The Education of a Programmer (Me)

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Month: July, 2014

Book Review – Becoming Functional

I’ve recently been reading Becoming Functional by Joshua Backfield. As usual, the disclaimer is that I received a copy of the book for free in return for the review.

I was interested in this book, primarily because I have always been of the opinion that some of the code I’ve written for a couple of programs I’ve developed could be better written using a functional model as opposed to the traditional declarative programming model I learned in school. After reading this book, I’ve realized my instincts are better than I thought and that I’m right in that belief.

Mr. Backfield does a very good job stepping the reader through a fictional company where, as a developer, you’re trying to make some of their back end programming more efficient and more responsive to the user. He starts by walking you through the company’s code and then refactoring it step-by-step to more and more functional paradigms. Along the way, he does a good job of explaining functional programming in brief and how factoring the functions can make everything work more efficiently.

When I read the book for review, I only had the first six chapters available, but the chapters on immutable variables and recursion were enough for me to be sufficiently impressed and to have some ideas on where to take my own code. I am certainly going to go back and finish the book and work my way through the code.

Even though the code examples are in Java and Groovy, it’s not difficult to see how to change them over to C# and possibly F#. (For programmers like myself in the ASP.NET world.) With this in mind, it won’t be hard at all to work out the refactoring method by method.

Overall, for an experienced declarative programmer, this is a great introduction and a good guide to adding in functional concepts where they are called for. For less experienced programmers, this is a great way to look at a new paradigm while gaining a good understanding of how it can work in the real world. I heartily recommend the book for anyone interested.

Step by step in Vim

I kept reading Ben McCormick’s blog entries about Vim and am going over other tutorials and books I have in my collection and I felt comfortable enough working on a file to never take my hands off the keyboard and NOT go into insert mode as the default way of doing things. For me that’s a bit of a win. I did a few significant updates to a behind the scene page so now I feel safe enough going from there to start building and having more fun with things to see just how comfortable I can get.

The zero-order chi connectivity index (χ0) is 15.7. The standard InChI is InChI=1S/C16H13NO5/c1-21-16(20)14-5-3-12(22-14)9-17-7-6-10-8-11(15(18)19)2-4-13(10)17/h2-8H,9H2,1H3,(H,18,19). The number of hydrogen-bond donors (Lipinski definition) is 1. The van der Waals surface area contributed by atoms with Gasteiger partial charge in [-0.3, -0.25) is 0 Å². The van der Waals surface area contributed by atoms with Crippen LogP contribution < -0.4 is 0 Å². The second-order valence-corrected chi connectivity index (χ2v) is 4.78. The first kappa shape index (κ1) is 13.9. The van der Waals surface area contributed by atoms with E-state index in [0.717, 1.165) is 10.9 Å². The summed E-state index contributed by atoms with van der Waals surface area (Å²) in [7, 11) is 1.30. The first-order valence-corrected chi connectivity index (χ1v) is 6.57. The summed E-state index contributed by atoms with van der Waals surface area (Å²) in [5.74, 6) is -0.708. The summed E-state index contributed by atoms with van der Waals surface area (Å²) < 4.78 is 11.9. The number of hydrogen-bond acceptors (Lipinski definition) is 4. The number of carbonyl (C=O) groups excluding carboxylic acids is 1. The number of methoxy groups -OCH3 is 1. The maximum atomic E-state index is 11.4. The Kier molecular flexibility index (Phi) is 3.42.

I know it’s always one day at a time and that’s how you learn. It’s just fun to make some progress and remember the ways to do something more efficiently and go from there. (Yes, I’m a geek and things like v18ld to pull a piece of a string out of a url is pretty cool to me!)

 

Next step in the evolution and education

I spend a lot of time in front of a keyboard. That’s the nature of programming. Since I also write websites, I also spend a lot of time on the web, reading about programming and the like. 

Recently, I ran across a wonderful series of articles by Ben McCormick on Vim. Here is his first post in the series. He made me think about a few things, including the fact that though I have a couple of editors I love and use a lot in the Windows world, I have never mastered Vim myself. (Now, for those of my readers who are Emacs fans, I’ve never mastered it either, but in trying to use either one, Vim seemed easier to me, so I’ve tried several times to learn it as opposed to Emacs. No flame wars here please!) 

So I’m going to use his posts as inspiration and the resources I have available to me so I can really make an effort to learn Vim and learn it well. The truth is, it should not matter what computer I am at, I should be able to sit down, fire up Vim, and be able to work on a file regardless. I can’t do that right now and that bothers me. It’s not about programming chops or anything like that. It’s really about the ability to go where I need to go and be as productive as I can me. Yes, I know that I have Visual Studio or Sublime Text available on my normal rigs and I have sublime and Vim both on a flash drive, so for a Windows OS, I’m relatively well set. However, I came from the Linux world. (Yes, I actually have worked with Linux as a primary desktop OS since a 1.2 kernel and the fact that I have not mastered Vim and LaTeX do make me hang my head some days. I had more success with joe and nano.)

So the goal for the second half of the year is to learn both Vim and LaTeX well enough for every day usage. I know that I need to learn them and I know they will be beneficial for me to learn and master. 

My question for you my readers, if you are out there, is what other resources do you know of which might help? I know about vimtutor and I have a few eBooks on PDF which will help me. From there, it’s time to get cracking and any resources are fantastic.